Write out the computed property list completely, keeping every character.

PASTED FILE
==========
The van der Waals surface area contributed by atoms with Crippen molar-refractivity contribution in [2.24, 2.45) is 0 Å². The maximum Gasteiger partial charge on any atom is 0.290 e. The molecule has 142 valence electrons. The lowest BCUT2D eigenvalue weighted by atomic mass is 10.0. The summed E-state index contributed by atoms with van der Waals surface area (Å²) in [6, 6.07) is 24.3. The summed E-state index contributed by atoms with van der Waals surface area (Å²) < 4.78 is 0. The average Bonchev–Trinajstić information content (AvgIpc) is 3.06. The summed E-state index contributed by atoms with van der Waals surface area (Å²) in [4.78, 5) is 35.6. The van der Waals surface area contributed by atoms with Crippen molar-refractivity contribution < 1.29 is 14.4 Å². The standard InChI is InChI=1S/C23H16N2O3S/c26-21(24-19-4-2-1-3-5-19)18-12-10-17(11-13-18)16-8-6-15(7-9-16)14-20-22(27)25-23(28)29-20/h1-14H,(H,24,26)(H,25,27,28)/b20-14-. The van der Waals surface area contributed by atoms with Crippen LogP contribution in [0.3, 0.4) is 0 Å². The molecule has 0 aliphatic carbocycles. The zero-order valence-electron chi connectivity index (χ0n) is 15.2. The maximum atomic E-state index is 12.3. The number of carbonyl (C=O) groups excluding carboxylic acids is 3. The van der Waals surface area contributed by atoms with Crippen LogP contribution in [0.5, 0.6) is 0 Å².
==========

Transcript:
The van der Waals surface area contributed by atoms with Crippen molar-refractivity contribution in [2.24, 2.45) is 0 Å². The maximum Gasteiger partial charge on any atom is 0.290 e. The molecule has 142 valence electrons. The lowest BCUT2D eigenvalue weighted by atomic mass is 10.0. The summed E-state index contributed by atoms with van der Waals surface area (Å²) in [6, 6.07) is 24.3. The summed E-state index contributed by atoms with van der Waals surface area (Å²) < 4.78 is 0. The average Bonchev–Trinajstić information content (AvgIpc) is 3.06. The summed E-state index contributed by atoms with van der Waals surface area (Å²) in [4.78, 5) is 35.6. The van der Waals surface area contributed by atoms with Crippen molar-refractivity contribution < 1.29 is 14.4 Å². The standard InChI is InChI=1S/C23H16N2O3S/c26-21(24-19-4-2-1-3-5-19)18-12-10-17(11-13-18)16-8-6-15(7-9-16)14-20-22(27)25-23(28)29-20/h1-14H,(H,24,26)(H,25,27,28)/b20-14-. The van der Waals surface area contributed by atoms with Crippen LogP contribution in [0.3, 0.4) is 0 Å². The molecule has 0 aliphatic carbocycles. The zero-order valence-electron chi connectivity index (χ0n) is 15.2. The maximum atomic E-state index is 12.3. The number of carbonyl (C=O) groups excluding carboxylic acids is 3. The van der Waals surface area contributed by atoms with Crippen LogP contribution in [0.5, 0.6) is 0 Å².